Talk:SN1 reaction

From Wikipedia, the free encyclopedia
Jump to navigation Jump to search
WikiProject Chemistry (Rated B-class, Mid-importance)
WikiProject iconThis article is within the scope of WikiProject Chemistry, a collaborative effort to improve the coverage of chemistry on Wikipedia. If you would like to participate, please visit the project page, where you can join the discussion and see a list of open tasks.
B-Class article B  This article has been rated as B-Class on the project's quality scale.
 Mid  This article has been rated as Mid-importance on the project's importance scale.


I don't think that "step 3" (deprotonation step) is necessary for SN1. This implies that all SN1 should have a deprotonation step, which is not true. Absurdpoet 18:38, 7 July 2015 (UTC)

"Nuclophiclic attack": is that "nucleophilic attack"? The Anome 22:00 7 Jun 2003 (UTC)

Yep, typo. --Menchi 23:01 7 Jun 2003 (UTC)

Should SN1 and SN2 have some kind of link to each other? Or could they be combined? --Gregoe86 06:37, 27 November 2005 (UTC)

Thanks for pointing that out. I did a big rewrite of all these pages recently, but I failed to link them together properly. I have added a mention of SN2 in the intro, and all of the nucleophilic substitution pages now have "See also" links. As you can NOW see, there are not only separate SN1 and SN2 articles which contain a lot of specific details, we also have a combined nucleophilic substitution article which gives a broader picture. The latter article includes a comparison of SN1 vs SN2, and also it is intended to cover aromatic, acyl and non-carbon substitutions in a similar way once I or someone else finds time to write that. Thanks, Walkerma 05:35, 28 November 2005 (UTC)
You're welcome! I have an exam on all this stuff tomorrow, and have been using wiki for some different explanations than my textbook. Well written articles, all in all. ----Gregoe86 18:28, 28 November 2005 (UTC)


Just for the sake of completeness, I’ve started adding in mechanistic diagrams of nucleophilic substitution and elimination reactions that include electron movement. I’m attempting to do these diagrams to enhance the existing example mechanisms already written by Walkerma. Please let me know if I’ve missed something in them. Thanks. --AirMonk 20.23 9 Dec 2005 (UTC)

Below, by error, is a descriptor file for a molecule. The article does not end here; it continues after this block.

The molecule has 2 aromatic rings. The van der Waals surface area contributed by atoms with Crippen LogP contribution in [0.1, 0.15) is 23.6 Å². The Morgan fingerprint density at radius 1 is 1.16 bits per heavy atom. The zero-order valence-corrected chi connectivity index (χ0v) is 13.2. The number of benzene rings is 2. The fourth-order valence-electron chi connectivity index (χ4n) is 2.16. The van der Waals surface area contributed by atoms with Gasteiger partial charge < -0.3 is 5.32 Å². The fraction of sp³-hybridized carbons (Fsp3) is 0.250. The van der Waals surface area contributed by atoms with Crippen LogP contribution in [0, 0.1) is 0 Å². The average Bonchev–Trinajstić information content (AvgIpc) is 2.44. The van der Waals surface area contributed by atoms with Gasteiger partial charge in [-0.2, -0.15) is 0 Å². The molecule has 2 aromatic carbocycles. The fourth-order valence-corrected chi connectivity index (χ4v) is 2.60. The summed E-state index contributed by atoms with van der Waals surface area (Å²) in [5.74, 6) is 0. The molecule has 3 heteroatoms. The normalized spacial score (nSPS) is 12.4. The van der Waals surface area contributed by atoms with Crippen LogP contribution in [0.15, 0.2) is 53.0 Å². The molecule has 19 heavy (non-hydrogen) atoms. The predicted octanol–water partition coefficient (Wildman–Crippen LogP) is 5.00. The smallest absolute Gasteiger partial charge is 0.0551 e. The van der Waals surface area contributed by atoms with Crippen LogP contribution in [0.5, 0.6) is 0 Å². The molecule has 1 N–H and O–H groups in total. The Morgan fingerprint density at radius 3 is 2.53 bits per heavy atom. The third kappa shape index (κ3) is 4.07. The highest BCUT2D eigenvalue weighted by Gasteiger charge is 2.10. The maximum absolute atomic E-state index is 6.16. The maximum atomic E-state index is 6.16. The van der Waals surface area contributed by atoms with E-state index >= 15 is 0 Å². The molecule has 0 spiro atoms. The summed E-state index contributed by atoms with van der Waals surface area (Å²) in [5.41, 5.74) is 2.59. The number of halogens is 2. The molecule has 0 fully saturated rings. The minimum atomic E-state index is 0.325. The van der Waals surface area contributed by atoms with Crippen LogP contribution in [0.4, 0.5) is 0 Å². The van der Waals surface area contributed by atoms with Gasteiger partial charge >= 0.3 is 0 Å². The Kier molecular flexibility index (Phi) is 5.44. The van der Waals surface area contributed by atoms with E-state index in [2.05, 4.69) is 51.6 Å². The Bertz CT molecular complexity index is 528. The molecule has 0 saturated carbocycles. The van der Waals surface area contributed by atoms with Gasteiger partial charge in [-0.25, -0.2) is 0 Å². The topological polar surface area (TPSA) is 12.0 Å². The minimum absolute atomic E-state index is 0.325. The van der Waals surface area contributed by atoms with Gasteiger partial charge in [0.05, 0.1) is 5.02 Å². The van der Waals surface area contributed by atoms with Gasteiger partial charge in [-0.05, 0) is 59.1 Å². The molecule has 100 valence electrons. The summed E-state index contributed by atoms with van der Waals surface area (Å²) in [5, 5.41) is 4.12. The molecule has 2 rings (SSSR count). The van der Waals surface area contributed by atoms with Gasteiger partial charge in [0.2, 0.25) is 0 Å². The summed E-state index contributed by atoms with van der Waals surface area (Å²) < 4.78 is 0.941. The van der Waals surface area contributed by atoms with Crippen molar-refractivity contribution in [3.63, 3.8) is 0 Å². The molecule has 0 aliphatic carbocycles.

Thanks! There's a lot still to be done on this article, I appreciate your work, especially as some of my students may be reading this page ready for their exam next week! Don't hide your diagram as a thumbnail, though. Cheers, Walkerma 20:28, 9 December 2005 (UTC)


Is it just me or is the diagram incorrect, the overall reaction quotes the Tert-Butyl-Bromide correctly but in the first step is written incorrectly?

You're right, it looks like someone put isopropyl bromide (2-bromopropane) in there by mistake. I'll see if I can paste the right structure in. Walkerma 20:22, 4 February 2007 (UTC)
OK, if you reload the page it should look right now. Thanks for pointing that out! Walkerma 20:32, 4 February 2007 (UTC)

meaning of SN1[edit]

SN1 stands for substitution -nucleophilic-first order [not unimolecular,an older term] similarly,SN2 is substitution-nucleophilic-second order[not bimolecular] E1 and E2 are defined similarly in terms of order and not molecularity —Preceding unsigned comment added by (talk) 18:17, 7 October 2008 (UTC)

I don't think so. Recent books still call it unimolecular, and in fact molecularity is not the same as reaction order. See [1]. --Itub (talk) 20:31, 10 October 2008 (UTC)
Reread the article. It states First Order reaction kinetics, not reaction order: the rate of reaction depends on a single reactant concentration. SN2, the rate of reaction depends on both reactant concentrations. Three body reactions are rare and low probability of all three tree reactants coming together. (Before you mention Hydrogenation, reactions that require a substrate to occur include the substrate "concentration" as part of the constant in the equation of reaction.) See my note below re "textbook" SN1 reactions are actually non-existent. Shjacks45 (talk) 19:00, 21 September 2013 (UTC)